Monday, January 21, 2013

200th Blog Post - in loving memory

Bess Falkow ~ Mother, Grandmother, Great-Grandmother

August 13, 1918 ~ January 15, 2013

Saturday, January 12, 2013

Naked eye sunspot ~ AR 11654

Today is a good day to get out the solar glasses if you own them and take a look at the Sun.  Sunspot region 11654 is large enough to be seen without magnification.  It goes without saying that you MUST have specially manufactured solar glasses or film to try not look at the Sun otherwise.

Noting how large the spot complex was, I attempted to take a few pictures of the Sun in white light using my TEC 140 refractor, a Lunt Solar Systems Herschel Prism, and my Canon T2i.  Despite passing clouds and a very unstable atmosphere, I ended up with three usable images- one of the whole Sun, one with a 2x Barlow lens to double the magnification, and one with the Barlow attached directly to the camera (without its normal extension) which results in something like a magnification factor of 1.6.  To acquire the images, I used the software program BackyardEOS.  For reference at left, is today's image from the Solar and Heliospheric Observatory labeled with the active spot region numbers.  Click the images below to enlarge them.

Full Disc

Approx. 1.6x Barlow

2x Barlow

Saturday, January 5, 2013

Comet 2012 K5 (Linear)

Comets are engaging objects to observe, particularly as the come through the inner solar system nearer the Earth and Sun. They can be quite rewarding to the observer who, following them from night to night, will see subtle changes in brightness and shape along with the occasional outbursts and dramatic changes. I enjoy reading the blog of Carl Hergenrother, The Transient Sky, as he regularly observes comets as part of his professional and personal work as an astronomer. In December and again this month Carl wrote about comet 2012 K5 (Linear) noting that 2012 K5 "is a long-period comet discovered by the LINEAR near-Earth asteroid survey program on May 25, 2012. At the time the comet was around magnitude 17-18. Though it passed through perihelion on Nov. 28 at a distance of 1.14 AU, the comet reached its brightest last month as it rapidly approached Earth. Close approach occurred at the very end of December at a distance of 0.29 AU (27 million miles or 44 million km).  Recent visual observations place the comet around magnitude ~8.6 at the end of December. Since the comet is now moving away from the Earth and Sun this month, it should rapidly fade to magnitude ~11.4 by the end of the month. The comet is now an evening object as it moves from Auriga through Taurus into Eridanus."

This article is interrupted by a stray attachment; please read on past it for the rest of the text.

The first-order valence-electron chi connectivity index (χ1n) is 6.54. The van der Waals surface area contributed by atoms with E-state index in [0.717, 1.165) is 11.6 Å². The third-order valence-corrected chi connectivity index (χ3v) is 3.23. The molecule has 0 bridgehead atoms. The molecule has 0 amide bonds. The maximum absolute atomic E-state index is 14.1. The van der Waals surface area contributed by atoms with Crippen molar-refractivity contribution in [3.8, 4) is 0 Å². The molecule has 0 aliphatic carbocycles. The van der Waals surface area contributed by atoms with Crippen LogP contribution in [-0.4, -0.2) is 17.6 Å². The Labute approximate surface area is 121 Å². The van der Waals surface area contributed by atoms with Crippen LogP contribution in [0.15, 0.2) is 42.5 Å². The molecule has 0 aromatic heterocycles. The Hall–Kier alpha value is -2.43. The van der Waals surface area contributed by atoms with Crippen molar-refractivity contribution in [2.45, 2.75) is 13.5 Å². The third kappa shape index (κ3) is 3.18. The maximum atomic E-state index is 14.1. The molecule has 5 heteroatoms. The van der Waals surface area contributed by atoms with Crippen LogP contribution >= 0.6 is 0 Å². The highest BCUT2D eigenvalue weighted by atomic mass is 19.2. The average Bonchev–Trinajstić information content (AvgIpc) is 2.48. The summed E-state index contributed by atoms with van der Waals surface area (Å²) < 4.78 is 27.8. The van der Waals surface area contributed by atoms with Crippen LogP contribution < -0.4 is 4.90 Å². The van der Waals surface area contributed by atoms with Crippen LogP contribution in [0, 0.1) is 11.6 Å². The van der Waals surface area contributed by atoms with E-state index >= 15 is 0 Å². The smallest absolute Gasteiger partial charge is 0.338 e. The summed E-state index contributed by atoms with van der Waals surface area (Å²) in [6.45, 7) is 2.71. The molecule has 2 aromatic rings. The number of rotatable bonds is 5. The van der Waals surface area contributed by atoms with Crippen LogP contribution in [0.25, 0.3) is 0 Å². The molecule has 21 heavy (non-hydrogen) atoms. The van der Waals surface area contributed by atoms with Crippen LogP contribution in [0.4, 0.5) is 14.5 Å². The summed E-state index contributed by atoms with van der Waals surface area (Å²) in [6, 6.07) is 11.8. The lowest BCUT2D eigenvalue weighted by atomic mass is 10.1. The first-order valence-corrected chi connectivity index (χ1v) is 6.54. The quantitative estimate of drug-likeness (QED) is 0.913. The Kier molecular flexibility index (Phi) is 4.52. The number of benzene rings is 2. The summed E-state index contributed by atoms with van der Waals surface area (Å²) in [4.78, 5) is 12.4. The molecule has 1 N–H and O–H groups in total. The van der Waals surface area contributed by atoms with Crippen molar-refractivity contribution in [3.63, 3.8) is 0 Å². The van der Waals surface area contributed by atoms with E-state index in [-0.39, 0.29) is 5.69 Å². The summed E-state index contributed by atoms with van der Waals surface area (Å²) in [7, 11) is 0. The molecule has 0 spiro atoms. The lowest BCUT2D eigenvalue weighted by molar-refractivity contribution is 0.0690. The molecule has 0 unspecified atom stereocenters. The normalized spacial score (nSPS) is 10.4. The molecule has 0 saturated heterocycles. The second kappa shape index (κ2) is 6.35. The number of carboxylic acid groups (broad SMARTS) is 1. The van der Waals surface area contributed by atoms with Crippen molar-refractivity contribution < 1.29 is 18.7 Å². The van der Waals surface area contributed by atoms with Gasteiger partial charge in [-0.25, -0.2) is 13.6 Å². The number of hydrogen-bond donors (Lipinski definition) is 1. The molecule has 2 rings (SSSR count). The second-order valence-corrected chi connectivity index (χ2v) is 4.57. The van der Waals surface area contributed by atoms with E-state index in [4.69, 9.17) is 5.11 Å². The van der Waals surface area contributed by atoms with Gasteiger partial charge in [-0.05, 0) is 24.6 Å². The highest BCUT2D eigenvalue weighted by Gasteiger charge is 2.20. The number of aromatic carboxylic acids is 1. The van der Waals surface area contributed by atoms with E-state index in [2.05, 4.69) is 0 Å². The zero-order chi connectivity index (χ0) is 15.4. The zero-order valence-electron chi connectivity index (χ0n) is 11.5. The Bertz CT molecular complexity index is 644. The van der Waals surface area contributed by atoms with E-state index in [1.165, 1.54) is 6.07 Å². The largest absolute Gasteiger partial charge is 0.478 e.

Last night was the clearest night we have had in about a week at the observatory, and I took advantage of the moonless sky to take a look at this outbound comet while it is still bright enough to appreciate. Using the Minor Planet Ephemeris and Comet Service I generated coordinates for the comet and directed the telescope to the specified location. (Note that this comet is moving rather quickly to the southwest, at a rate of 11.38 arcseconds per minute last night, so it is important that if you plan to observe this comet that you generate ephemerides for very close to the time you will be observing.) Currently, the comet is in Taurus and during the time of my observation was approximately .326 AU from Earth, which is about 2.7 light minutes.  The comet was immediately visible in an 8mm eyepiece (122X) using my TEC 140mm refractor. Below is my sketch of the comet from approximately 0440 UT on the 5th of January.